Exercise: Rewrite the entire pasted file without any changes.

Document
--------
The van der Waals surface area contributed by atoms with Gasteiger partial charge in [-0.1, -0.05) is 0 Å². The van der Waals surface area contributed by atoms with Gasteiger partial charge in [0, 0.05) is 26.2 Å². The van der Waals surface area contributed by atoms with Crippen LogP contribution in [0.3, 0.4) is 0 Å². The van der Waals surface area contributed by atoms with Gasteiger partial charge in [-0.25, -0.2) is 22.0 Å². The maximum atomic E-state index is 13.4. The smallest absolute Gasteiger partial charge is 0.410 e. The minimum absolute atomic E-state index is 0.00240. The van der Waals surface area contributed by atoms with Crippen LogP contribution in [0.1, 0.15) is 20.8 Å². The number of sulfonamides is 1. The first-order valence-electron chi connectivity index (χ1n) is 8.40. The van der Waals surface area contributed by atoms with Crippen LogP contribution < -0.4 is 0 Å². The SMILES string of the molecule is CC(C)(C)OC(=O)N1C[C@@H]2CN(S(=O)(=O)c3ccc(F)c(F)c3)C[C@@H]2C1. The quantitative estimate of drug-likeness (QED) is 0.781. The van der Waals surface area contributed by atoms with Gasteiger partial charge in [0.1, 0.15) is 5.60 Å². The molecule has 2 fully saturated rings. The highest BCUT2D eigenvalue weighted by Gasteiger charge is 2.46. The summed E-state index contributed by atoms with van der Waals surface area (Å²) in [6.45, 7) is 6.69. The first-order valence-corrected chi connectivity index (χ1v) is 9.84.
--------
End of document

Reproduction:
The van der Waals surface area contributed by atoms with Gasteiger partial charge in [-0.1, -0.05) is 0 Å². The van der Waals surface area contributed by atoms with Gasteiger partial charge in [0, 0.05) is 26.2 Å². The van der Waals surface area contributed by atoms with Crippen LogP contribution in [0.3, 0.4) is 0 Å². The van der Waals surface area contributed by atoms with Gasteiger partial charge in [-0.25, -0.2) is 22.0 Å². The maximum atomic E-state index is 13.4. The smallest absolute Gasteiger partial charge is 0.410 e. The minimum absolute atomic E-state index is 0.00240. The van der Waals surface area contributed by atoms with Crippen LogP contribution in [0.1, 0.15) is 20.8 Å². The number of sulfonamides is 1. The first-order valence-electron chi connectivity index (χ1n) is 8.40. The van der Waals surface area contributed by atoms with Crippen LogP contribution < -0.4 is 0 Å². The SMILES string of the molecule is CC(C)(C)OC(=O)N1C[C@@H]2CN(S(=O)(=O)c3ccc(F)c(F)c3)C[C@@H]2C1. The quantitative estimate of drug-likeness (QED) is 0.781. The van der Waals surface area contributed by atoms with Gasteiger partial charge in [0.1, 0.15) is 5.60 Å². The molecule has 2 fully saturated rings. The highest BCUT2D eigenvalue weighted by Gasteiger charge is 2.46. The summed E-state index contributed by atoms with van der Waals surface area (Å²) in [6.45, 7) is 6.69. The first-order valence-corrected chi connectivity index (χ1v) is 9.84.